Sometimes Google isn’t just stupid fast, it’s stupid, you know? Here, for example, returned in just over half a second, is the first page of about 208 million results for a search on “one man, one kit.”
One man, one kit.
It’s an expression I’ve picked up from extended family in the military. I’ve heard it after offering to help someone with their load.
One man, one kit.
This in lieu of, “No thanks, I’ve got it.”
And I’ve heard it from parent to child in lieu of, “You brought it, you carry it.”
So I flail around for a bit, adding different things to my search criteria: “expression,” “military,” and so on. Finally, adding “Army” is what does it. Bingo! Google finds the expression in the Royal Canadian Army Cadet Corps Signals Regiment Recruit Handbook. Whew.
And whew in another sense. I now have textual evidence that this expression is used in the Royal Canadian Army, at least, if not in the broader military. It’s a Real Thing that I can use as the basis for a blog post on its meanings beyond “Carry your own stuff.”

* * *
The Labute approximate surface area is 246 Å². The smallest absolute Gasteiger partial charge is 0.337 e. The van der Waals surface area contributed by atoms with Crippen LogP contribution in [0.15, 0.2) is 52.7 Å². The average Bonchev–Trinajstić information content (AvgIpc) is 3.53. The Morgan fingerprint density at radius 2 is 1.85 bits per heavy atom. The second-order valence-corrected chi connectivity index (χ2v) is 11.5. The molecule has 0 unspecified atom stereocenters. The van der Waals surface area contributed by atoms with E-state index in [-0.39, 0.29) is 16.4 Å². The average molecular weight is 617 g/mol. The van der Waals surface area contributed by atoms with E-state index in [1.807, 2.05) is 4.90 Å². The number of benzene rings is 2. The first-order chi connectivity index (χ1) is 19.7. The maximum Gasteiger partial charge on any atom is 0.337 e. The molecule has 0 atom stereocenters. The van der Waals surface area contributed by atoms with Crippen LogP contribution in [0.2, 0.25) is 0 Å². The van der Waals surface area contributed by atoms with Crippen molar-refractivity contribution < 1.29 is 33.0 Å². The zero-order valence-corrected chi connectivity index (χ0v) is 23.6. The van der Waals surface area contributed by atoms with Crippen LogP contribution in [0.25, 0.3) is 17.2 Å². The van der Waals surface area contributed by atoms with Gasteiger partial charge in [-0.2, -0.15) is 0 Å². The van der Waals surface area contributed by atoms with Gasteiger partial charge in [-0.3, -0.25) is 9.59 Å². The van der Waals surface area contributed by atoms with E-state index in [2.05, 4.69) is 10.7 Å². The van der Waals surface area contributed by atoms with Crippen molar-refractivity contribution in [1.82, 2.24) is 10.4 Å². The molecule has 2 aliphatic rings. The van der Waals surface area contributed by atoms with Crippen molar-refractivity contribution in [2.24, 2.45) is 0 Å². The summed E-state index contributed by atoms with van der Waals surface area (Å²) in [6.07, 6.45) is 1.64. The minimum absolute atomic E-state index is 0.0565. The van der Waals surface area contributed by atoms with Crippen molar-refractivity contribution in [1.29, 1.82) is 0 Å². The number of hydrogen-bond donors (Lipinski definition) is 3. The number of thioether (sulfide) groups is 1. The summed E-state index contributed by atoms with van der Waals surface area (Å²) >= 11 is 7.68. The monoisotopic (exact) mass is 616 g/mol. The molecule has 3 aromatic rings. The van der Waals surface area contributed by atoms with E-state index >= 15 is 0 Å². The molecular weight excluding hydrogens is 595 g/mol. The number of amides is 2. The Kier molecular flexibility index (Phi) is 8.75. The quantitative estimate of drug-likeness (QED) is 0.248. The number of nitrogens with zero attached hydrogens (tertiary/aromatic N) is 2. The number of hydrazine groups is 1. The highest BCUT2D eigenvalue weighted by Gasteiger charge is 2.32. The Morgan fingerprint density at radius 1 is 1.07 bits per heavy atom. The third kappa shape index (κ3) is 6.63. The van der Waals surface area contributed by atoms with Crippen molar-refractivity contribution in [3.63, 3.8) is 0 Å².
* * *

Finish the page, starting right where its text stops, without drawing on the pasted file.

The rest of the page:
Do your own work.
Deal with your own problems.
Handle your own feelings.
I really like the generality of that summary: You are responsible for yourself.
But as often happens, I find something even cooler, tucked in before the rules on hairstyles (not so long) and swearing (not so much).
As a senior, I sometimes wonder what’s wrong with today’s yutes. I routinely have to work my way around gaggles of young folks who are blocking sidewalks, doorways, and aisles: Are they aware there’s anyone else out there besides them and their friends? I frequently hear the f-word on the street: Do they care that there are grandmothers walking past? And I often encounter angry rhetoric about rights: An argument I wouldn’t have tried with my father or teachers.
So I was happy to see an explicit delineation of cadet rights AND responsibilities.
Now if we can just get the adults to buy in. We have rights, sure, but we are also responsible for a bunch of stuff, including ourselves. One man, one kit.